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Disorders of the Pleura |

Ovarian Hyperstimulation Syndrome: A Rare Cause of Unilateral Pleural Effusion FREE TO VIEW

Ali Sami Gurbuz, MD; Mustafa Calik, MD; Emel Ebru Ozcimen, MD; Necati Ozcimen, MD; Saniye Calik, MD
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Konya Education and Research Hospital, Konya, Turkey


Chest. 2015;148(4_MeetingAbstracts):429A. doi:10.1378/chest.2280986
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Abstract

SESSION TITLE: Disorders of the Pleura Global Case Reports

SESSION TYPE: Global Case Report Poster

PRESENTED ON: Tuesday, October 27, 2015 at 01:30 PM - 02:30 PM

INTRODUCTION: Infertility is defined as the failure to conceive after one year of regular intercourse in women < 35 years not using contraception and after six months in women > 35 years. The incidence of infertility varies for different population studied, data from population based studies suggest that 10-15% of couples in the western world experience infertility. It is estimated that as many as 80 million couples are affected by infertility worldwide. Assisted reproductive technology (ART) such as in vitro fertilization (IVF) and embryo transfer (ET) has been essential in the treatment of infertility [1,2]. Ovarian hyperstimulation syndrome (OHSS) is the most serious, iatrogenic, potentially lethal complication of controlled ovarian stimulation (COS) that occurs 33 % of ovarian stimulation cycles with clinical manifestations varying from mild to severe as part of ART. Its pathogenesis is unknown but increasing of vascular permeability and third spacing, leading to hemoconcentration and inadequate end organ perfusion is thought to be the main pathophysiology of OHSS. Pleural effusion is reported in 10 % of severe OHSS cases and is usually associated with marked ascites. Isolated pleural effusion in OHSS is not frequently reported [3].Herein; we aim to describe a patient with unilateral pleural effusion due to the OHSS

CASE PRESENTATION: A 30-year-old G:0 woman with 5 years unexplained infertility and no significant past medical history or physical findings was applied to IVF center. OS was initiated. Oocyte pick up was performed. A total of 12 oocytes were retrieved. One ET was performed on 3rd day of OPU. Two days after the β-hCG positivity the patient initially presented with complaints of dyspnea. She was afebrile but tachycardic. She had 2 kg weight gain. She had shortness of breath, cough and chest pain. She had tachypnea and decreased breath sounds. All laboratory tests were also normal. Because of her pregnancy the patient and her family refused to be taken chest x-ray. USG evaluation demonstrated right pleural effusion without intraperitoneal fluid and by ultrasound examination was observed. Thoracentesis was performed and 3000 cc exudative fluid was drained. She fully recovered without sequelae.

DISCUSSION: Severe OHSS has been reported in less than 2 % of patients. It tends to be more severe and may be last longer [1]. The pathophysiology of isolated pleural effusion without ascites is not clear but the migration of fluid from the abdominal cavity to the thoracic cavity through the holes in the diaphragm is accepted as explanation of the pathophysiology[1,3]. Negative intrapleural pressure may pull the fluid from abdomen to thoracic cavity. In the present case there had neither abdominal distension nor ascites. If only abdominal cavity were examined pleural effusion could be ignored. Thinking that dyspnea is only a direct result of increased intra-abdominal pressure in OHSS patients can mislead the physicians. In severe OHSS cases dyspnea, pleural effusion, ascites, hemoconcentration are observed. In our case although there was a great amount of pleural effusion, no any other significant markers of severe OHSS were existed.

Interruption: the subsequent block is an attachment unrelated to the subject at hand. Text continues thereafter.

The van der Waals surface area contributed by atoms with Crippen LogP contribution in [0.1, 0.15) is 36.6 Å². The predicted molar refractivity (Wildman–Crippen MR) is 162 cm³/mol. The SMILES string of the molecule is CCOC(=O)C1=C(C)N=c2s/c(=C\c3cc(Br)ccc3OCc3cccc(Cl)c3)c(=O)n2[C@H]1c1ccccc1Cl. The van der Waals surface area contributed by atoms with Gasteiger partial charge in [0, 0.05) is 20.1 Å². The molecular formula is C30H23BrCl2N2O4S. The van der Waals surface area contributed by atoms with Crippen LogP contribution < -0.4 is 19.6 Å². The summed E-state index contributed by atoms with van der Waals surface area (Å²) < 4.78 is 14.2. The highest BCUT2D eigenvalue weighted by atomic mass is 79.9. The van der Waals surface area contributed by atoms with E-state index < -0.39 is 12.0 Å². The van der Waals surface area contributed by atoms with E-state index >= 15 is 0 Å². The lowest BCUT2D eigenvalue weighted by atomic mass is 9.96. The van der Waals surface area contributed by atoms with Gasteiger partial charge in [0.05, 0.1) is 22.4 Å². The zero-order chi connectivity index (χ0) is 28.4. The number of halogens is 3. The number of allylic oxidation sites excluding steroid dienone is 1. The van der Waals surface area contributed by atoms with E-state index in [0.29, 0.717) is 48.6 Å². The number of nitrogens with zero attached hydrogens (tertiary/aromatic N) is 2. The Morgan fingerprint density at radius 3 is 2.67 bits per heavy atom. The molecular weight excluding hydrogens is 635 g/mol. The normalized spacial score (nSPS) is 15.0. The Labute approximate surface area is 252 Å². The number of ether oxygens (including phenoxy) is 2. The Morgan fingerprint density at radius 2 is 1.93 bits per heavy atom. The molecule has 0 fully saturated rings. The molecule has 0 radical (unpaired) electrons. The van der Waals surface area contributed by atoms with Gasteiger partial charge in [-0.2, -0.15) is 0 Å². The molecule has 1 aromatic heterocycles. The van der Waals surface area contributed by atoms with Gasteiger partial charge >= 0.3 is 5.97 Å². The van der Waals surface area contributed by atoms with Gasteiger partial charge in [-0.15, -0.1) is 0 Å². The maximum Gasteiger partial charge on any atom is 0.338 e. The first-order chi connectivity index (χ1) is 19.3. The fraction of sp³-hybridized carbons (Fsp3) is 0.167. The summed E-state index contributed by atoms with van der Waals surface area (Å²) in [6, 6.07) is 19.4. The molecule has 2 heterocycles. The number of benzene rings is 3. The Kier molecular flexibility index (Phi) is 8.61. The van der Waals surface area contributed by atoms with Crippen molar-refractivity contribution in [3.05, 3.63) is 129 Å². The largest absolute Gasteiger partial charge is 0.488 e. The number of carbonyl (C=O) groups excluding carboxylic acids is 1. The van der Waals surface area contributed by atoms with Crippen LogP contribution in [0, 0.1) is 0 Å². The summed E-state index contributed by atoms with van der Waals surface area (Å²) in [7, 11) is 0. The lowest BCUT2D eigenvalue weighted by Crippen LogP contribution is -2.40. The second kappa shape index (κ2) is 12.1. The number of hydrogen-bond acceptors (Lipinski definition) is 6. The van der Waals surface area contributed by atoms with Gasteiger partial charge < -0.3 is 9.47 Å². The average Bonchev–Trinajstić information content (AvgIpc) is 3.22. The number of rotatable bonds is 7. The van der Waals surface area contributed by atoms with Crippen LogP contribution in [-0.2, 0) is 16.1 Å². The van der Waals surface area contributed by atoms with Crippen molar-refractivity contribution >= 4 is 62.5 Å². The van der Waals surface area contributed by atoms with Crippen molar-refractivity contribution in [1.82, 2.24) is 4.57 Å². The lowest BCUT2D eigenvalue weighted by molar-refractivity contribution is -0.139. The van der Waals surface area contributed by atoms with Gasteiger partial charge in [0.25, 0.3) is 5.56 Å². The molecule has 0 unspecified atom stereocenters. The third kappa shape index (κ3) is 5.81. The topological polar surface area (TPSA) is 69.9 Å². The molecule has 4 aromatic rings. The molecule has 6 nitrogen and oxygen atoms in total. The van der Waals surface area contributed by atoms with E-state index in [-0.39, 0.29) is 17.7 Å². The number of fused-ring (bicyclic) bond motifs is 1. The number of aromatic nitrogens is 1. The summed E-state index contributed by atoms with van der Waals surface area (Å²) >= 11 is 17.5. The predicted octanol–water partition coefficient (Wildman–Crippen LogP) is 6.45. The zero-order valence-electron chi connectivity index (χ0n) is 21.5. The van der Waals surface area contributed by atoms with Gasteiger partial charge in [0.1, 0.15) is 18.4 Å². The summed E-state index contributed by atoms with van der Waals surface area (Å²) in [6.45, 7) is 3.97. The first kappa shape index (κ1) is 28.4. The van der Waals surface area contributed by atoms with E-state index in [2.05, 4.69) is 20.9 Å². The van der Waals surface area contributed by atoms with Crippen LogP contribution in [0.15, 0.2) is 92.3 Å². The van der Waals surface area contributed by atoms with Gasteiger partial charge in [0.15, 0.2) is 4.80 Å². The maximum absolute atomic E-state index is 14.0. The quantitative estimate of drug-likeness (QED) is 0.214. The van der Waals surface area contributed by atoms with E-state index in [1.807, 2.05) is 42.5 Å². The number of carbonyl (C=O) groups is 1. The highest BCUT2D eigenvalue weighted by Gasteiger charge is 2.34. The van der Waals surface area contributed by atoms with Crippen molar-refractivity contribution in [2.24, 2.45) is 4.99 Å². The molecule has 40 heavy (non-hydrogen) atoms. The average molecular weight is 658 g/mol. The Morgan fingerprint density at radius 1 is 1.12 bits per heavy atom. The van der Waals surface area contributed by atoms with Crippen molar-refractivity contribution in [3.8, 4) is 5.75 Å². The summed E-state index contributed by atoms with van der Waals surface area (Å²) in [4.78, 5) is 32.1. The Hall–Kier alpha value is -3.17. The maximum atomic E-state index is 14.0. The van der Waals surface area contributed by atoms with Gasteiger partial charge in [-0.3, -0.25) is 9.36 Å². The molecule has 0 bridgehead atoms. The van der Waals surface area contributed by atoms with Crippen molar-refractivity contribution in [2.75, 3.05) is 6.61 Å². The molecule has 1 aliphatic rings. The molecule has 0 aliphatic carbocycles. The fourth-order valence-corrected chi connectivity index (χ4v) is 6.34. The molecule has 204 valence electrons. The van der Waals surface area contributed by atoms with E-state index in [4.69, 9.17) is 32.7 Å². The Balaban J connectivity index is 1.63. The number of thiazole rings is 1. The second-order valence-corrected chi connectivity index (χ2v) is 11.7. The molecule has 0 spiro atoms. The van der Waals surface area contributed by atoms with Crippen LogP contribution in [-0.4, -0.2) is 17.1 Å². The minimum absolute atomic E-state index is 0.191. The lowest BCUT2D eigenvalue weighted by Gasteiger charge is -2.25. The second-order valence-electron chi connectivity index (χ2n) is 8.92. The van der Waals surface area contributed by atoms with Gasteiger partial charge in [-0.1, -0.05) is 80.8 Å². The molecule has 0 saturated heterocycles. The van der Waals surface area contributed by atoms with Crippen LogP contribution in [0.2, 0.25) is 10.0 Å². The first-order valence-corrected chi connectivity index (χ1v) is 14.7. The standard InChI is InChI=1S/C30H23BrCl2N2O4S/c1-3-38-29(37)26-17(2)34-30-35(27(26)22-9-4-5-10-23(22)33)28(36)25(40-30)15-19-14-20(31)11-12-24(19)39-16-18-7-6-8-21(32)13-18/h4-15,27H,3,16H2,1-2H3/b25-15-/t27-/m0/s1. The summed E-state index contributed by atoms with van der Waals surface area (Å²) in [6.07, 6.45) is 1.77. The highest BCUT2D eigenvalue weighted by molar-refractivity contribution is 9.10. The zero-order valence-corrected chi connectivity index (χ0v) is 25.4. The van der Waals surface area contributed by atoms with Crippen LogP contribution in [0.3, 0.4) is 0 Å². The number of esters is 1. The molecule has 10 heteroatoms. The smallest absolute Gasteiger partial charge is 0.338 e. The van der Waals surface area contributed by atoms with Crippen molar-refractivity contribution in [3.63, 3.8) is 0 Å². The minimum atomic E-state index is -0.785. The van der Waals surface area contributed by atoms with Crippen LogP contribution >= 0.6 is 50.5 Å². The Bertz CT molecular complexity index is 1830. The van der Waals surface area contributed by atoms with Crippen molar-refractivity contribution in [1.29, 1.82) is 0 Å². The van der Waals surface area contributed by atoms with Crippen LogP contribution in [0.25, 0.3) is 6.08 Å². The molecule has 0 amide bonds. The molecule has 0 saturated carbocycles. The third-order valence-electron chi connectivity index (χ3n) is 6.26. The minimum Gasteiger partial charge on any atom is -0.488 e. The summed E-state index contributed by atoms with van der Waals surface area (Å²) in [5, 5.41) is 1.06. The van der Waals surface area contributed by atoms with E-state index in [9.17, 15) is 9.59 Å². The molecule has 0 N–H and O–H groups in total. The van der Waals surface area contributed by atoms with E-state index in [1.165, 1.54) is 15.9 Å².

CONCLUSIONS: <span style="line-height:20.7999992370605px">First of all masive pleural effusion was thought us any other systemic disease but the patient was pregnant and she got well by thoracentesis and by supportive therapy.</span>A good complete examination of a patient in OHSS and then good supportive therapy let the prognosis of OHSS favourable. Even though there is no ascites in the abdomen, in the existence of dyspnea pleural effusion should be taken into consideration in OHSS.<span style="line-height:20.7999992370605px"> </span>

Reference #1: Weiss RV, Clapauch R. Female infertility of endocrine origin. Arq Bras Endocrinol Metabol. 2014 Mar;58(2):144-52.

Reference #2: Adegbola O, Akindele MO. The pattern and challenges of infertility management in Lagos, Nigeria Afr Health Sci. 2013 Dec;13(4):1126-9

Reference #3: Fatemi HM, Popovic-Todorovic B, Humaidan P, Kol S, Banker M, Devroey P, García-Velasco JA Severe ovarian hyperstimulation syndrome after gonadotropin-releasing hormone (GnRH) agonist trigger and "freeze-all" approach in GnRH antagonist protocol. Fertil Steril. 2014 Apr;101(4):1008-11

DISCLOSURE: The following authors have nothing to disclose: Ali Sami Gurbuz, Mustafa Calik, Emel Ebru Ozcimen, Necati Ozcimen, Saniye Calik

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